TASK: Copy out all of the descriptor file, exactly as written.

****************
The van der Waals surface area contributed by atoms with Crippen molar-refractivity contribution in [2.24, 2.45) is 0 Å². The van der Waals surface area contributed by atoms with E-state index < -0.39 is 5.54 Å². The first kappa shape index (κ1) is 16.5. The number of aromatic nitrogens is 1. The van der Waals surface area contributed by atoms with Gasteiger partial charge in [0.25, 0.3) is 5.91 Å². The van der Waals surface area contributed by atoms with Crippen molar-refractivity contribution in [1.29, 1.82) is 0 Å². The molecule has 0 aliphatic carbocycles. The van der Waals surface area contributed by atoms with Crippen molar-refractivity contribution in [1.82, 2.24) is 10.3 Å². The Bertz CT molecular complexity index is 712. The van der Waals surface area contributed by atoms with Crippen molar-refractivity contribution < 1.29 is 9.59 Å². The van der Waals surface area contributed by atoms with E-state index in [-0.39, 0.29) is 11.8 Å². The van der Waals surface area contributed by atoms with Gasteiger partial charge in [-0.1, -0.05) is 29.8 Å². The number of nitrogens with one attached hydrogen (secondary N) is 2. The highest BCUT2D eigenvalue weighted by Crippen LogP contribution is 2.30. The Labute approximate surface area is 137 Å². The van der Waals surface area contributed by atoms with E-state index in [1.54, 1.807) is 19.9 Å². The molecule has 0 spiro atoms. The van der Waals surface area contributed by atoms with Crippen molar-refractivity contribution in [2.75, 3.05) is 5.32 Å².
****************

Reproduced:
The van der Waals surface area contributed by atoms with Crippen molar-refractivity contribution in [2.24, 2.45) is 0 Å². The van der Waals surface area contributed by atoms with E-state index < -0.39 is 5.54 Å². The first kappa shape index (κ1) is 16.5. The number of aromatic nitrogens is 1. The van der Waals surface area contributed by atoms with Gasteiger partial charge in [0.25, 0.3) is 5.91 Å². The van der Waals surface area contributed by atoms with Crippen molar-refractivity contribution in [1.29, 1.82) is 0 Å². The molecule has 0 aliphatic carbocycles. The van der Waals surface area contributed by atoms with Crippen molar-refractivity contribution in [1.82, 2.24) is 10.3 Å². The Bertz CT molecular complexity index is 712. The van der Waals surface area contributed by atoms with Crippen molar-refractivity contribution < 1.29 is 9.59 Å². The van der Waals surface area contributed by atoms with E-state index in [-0.39, 0.29) is 11.8 Å². The van der Waals surface area contributed by atoms with Gasteiger partial charge in [-0.1, -0.05) is 29.8 Å². The number of nitrogens with one attached hydrogen (secondary N) is 2. The highest BCUT2D eigenvalue weighted by Crippen LogP contribution is 2.30. The Labute approximate surface area is 137 Å². The van der Waals surface area contributed by atoms with E-state index in [1.54, 1.807) is 19.9 Å². The molecule has 0 spiro atoms. The van der Waals surface area contributed by atoms with Crippen molar-refractivity contribution in [2.75, 3.05) is 5.32 Å².